QuadrigaCX waited more than a month to make Cotten’s death public, and they waited longer still to admit that the company was having trouble mustering up the liquidity to honor withdrawals.

By the time the exchange shut down, Jennifer Robertson had gone through probate to transfer the assets in Cotten’s estate to her name. During this in-between period, she listed (and allegedly sold) Cotten’s sailboat/yacht and placed four properties in a trust called the Seaglass Trust, reportedly taking out a second mortgage on two of these. One of these properties, Cotten and Robertson’s former home at 71 Kinross Court, Nova Scotia, has been sold, while another property in Kelowna, British Columbia, has also been sold, an anonymous source told Bitcoin Magazine.

Liquidity Issues

Before Cotten’s death, users embattled in months-long withdrawal issues aggravated the exchange’s reputation and troubled history. Even as early as March 2018, bad press plagued the exchange for a delayed withdrawal of over $100,000. This issue could be the consequence of the exchange’s tenuous relationship with its Canadian banking partners, a struggle that culminated in November 2018 as the Canadian Supreme Court ruled to take control of $21.6 million after the Canadian Imperial Bank of Commerce (CIBC) froze accounts related to QuadrigaCX’s business. It also lost a not-insignificant sum of ether to a smart contract bug in June of 2017, worth $17 million CAD at the time.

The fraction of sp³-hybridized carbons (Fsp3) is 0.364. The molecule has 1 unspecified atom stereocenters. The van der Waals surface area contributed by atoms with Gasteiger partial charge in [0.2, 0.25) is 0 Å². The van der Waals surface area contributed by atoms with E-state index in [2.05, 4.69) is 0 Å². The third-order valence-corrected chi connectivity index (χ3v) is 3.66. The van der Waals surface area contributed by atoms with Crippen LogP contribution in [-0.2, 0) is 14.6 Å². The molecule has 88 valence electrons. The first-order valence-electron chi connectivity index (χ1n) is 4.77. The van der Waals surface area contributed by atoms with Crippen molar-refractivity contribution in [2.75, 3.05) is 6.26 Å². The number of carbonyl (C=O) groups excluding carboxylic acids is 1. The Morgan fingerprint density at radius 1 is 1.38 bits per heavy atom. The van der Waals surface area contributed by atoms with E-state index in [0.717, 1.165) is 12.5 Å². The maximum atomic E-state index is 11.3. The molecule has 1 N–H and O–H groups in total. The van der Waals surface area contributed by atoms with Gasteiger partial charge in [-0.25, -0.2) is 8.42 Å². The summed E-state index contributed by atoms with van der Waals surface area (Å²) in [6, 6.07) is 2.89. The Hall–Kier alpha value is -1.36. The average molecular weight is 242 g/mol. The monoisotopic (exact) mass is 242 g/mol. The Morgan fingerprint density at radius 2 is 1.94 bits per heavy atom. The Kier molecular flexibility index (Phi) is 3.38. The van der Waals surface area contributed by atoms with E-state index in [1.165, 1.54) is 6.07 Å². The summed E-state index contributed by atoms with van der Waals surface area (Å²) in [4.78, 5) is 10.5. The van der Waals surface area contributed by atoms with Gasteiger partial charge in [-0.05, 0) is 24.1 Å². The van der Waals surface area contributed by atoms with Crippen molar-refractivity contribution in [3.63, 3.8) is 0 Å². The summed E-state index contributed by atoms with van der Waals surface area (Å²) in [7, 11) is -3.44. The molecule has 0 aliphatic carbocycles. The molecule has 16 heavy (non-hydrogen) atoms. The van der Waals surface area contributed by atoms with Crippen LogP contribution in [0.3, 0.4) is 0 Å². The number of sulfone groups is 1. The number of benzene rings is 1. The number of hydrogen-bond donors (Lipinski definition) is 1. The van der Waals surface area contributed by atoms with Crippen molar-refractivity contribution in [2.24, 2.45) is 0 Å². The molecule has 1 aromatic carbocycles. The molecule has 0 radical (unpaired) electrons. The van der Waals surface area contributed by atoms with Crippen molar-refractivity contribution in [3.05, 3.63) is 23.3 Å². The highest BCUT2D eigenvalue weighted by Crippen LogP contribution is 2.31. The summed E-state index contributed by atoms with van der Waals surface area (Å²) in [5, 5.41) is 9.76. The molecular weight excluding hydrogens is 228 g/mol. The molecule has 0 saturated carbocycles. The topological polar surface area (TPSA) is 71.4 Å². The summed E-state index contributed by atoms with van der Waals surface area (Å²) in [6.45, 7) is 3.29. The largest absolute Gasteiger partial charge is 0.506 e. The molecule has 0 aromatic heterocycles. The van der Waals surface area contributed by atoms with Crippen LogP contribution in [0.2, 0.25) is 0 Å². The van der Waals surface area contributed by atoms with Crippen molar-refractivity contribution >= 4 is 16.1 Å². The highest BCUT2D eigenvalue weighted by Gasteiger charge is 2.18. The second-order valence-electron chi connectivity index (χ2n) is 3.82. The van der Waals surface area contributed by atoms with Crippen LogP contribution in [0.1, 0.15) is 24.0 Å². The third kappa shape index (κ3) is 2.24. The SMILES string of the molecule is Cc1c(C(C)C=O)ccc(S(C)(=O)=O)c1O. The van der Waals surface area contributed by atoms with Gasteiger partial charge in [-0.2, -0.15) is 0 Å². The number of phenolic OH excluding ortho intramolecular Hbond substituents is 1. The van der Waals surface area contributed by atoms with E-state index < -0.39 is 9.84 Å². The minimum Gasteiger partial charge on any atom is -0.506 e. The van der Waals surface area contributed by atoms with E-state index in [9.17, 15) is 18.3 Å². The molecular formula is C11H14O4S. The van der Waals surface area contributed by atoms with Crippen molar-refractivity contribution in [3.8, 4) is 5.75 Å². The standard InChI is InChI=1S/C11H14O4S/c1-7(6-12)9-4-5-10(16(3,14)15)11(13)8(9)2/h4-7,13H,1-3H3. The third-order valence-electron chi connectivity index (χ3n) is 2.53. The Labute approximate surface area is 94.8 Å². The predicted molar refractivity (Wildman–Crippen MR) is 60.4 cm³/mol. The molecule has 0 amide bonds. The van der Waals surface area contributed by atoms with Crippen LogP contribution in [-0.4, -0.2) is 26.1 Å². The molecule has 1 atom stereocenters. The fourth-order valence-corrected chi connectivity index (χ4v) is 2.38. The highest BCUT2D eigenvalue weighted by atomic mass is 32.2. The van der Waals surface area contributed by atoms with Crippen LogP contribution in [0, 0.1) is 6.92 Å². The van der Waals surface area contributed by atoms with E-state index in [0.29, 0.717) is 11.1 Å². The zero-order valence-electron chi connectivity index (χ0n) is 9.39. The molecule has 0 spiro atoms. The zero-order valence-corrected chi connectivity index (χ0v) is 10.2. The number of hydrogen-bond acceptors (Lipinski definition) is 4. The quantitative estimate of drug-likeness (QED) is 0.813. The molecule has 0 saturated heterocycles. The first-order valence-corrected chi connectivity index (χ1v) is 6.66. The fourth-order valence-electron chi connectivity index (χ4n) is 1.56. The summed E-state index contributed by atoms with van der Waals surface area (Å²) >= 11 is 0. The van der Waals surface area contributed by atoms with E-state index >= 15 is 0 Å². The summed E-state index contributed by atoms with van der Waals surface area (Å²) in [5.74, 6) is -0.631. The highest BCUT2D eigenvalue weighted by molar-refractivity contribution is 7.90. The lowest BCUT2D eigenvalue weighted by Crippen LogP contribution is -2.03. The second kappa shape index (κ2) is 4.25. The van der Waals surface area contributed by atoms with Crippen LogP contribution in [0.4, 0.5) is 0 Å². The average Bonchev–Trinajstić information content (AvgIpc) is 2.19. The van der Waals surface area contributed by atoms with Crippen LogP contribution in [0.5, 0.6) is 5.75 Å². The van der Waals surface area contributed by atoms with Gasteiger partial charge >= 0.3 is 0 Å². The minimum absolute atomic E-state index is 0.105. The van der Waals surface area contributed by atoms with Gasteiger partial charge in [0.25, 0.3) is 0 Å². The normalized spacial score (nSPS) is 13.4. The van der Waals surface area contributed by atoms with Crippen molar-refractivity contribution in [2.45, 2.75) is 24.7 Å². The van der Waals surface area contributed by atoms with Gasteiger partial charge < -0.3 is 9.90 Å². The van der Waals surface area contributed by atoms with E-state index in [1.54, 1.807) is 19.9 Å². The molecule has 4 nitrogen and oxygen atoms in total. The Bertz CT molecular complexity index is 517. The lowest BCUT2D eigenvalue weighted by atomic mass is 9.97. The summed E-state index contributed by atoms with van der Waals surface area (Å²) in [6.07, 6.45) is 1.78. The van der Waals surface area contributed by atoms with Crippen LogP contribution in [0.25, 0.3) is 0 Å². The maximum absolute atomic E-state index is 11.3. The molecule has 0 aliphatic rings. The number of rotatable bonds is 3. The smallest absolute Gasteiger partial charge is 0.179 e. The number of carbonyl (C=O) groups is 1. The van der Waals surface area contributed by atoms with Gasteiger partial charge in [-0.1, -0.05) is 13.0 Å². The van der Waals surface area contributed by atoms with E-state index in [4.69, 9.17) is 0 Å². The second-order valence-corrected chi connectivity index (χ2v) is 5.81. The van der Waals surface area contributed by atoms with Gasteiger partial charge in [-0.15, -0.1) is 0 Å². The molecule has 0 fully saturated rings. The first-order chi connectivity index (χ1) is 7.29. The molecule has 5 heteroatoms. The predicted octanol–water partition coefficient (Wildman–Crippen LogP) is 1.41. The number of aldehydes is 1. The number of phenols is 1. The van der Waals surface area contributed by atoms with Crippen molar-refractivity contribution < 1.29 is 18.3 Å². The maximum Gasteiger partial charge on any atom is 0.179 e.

QuadrigaCX’s banking difficulties have been a recurring theme in the exchange’s five-year history, according to multiple Bitcoin Magazine sources, all of whom asked to remain anonymous due to the sensitivity of the ongoing case.

One long-time QuadrigaCX user filed a ticket on August 14, 2018, after attempting to withdraw cash in late July. QuadrigaCX support’s initial reply oddly claims, “Both have been processed and arrive in a few years [sic].” After the user continued to complain about not receiving their funds, a follow-up email stated, “There is no issue, just ongoing issues … with the banks,” — the exchange’s familiar mantra in response to withdrawal issues.

After going round-for-round over email with QuadrigaCX support for weeks, this customer received his funds nearly two months after he requested them and a month after he opened a support ticket.

This experience seems par for the course, as another user complained that withdrawal requests for himself and others have been marked as complete after a similar, month-long, back-and-forth exchange with QuadrigaCX, but the funds have still not been deposited into their accounts.

“They stopped replying to my emails after January 11,” this user told Bitcoin Magazine. He said that he’d initiated a withdrawal request on December 8, 2018, which was marked as completed on December 22, 2018, despite no funds hitting the user’s bank account. This particular individual has $2,000 tied up. We’ve spoken to an individual with a similar experience who is missing $1,100 and another who has lost more than $1 million CAD after failing to have withdrawals satisfied.